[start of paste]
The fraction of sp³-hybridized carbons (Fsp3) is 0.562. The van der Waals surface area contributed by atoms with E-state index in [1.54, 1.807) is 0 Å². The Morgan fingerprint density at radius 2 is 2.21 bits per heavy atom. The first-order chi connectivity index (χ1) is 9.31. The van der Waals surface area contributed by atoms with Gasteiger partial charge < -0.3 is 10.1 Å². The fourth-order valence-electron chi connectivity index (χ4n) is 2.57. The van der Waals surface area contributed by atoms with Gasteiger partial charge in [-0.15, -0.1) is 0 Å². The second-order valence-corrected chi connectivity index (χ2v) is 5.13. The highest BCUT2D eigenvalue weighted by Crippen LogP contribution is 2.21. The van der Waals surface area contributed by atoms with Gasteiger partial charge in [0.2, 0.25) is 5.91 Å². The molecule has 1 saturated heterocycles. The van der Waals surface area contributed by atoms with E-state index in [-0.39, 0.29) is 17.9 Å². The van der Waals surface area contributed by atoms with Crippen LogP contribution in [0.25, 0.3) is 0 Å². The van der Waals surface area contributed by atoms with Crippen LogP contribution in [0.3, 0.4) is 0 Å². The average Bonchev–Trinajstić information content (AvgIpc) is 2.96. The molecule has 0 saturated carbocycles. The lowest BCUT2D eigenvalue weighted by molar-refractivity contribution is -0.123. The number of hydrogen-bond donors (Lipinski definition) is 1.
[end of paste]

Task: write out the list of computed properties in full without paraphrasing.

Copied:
The fraction of sp³-hybridized carbons (Fsp3) is 0.562. The van der Waals surface area contributed by atoms with E-state index in [1.54, 1.807) is 0 Å². The Morgan fingerprint density at radius 2 is 2.21 bits per heavy atom. The first-order chi connectivity index (χ1) is 9.31. The van der Waals surface area contributed by atoms with Gasteiger partial charge < -0.3 is 10.1 Å². The fourth-order valence-electron chi connectivity index (χ4n) is 2.57. The van der Waals surface area contributed by atoms with Gasteiger partial charge in [-0.15, -0.1) is 0 Å². The second-order valence-corrected chi connectivity index (χ2v) is 5.13. The highest BCUT2D eigenvalue weighted by Crippen LogP contribution is 2.21. The van der Waals surface area contributed by atoms with Gasteiger partial charge in [0.2, 0.25) is 5.91 Å². The molecule has 1 saturated heterocycles. The van der Waals surface area contributed by atoms with E-state index in [-0.39, 0.29) is 17.9 Å². The van der Waals surface area contributed by atoms with Crippen LogP contribution in [0.25, 0.3) is 0 Å². The van der Waals surface area contributed by atoms with Crippen LogP contribution in [0.3, 0.4) is 0 Å². The average Bonchev–Trinajstić information content (AvgIpc) is 2.96. The molecule has 0 saturated carbocycles. The lowest BCUT2D eigenvalue weighted by molar-refractivity contribution is -0.123. The number of hydrogen-bond donors (Lipinski definition) is 1.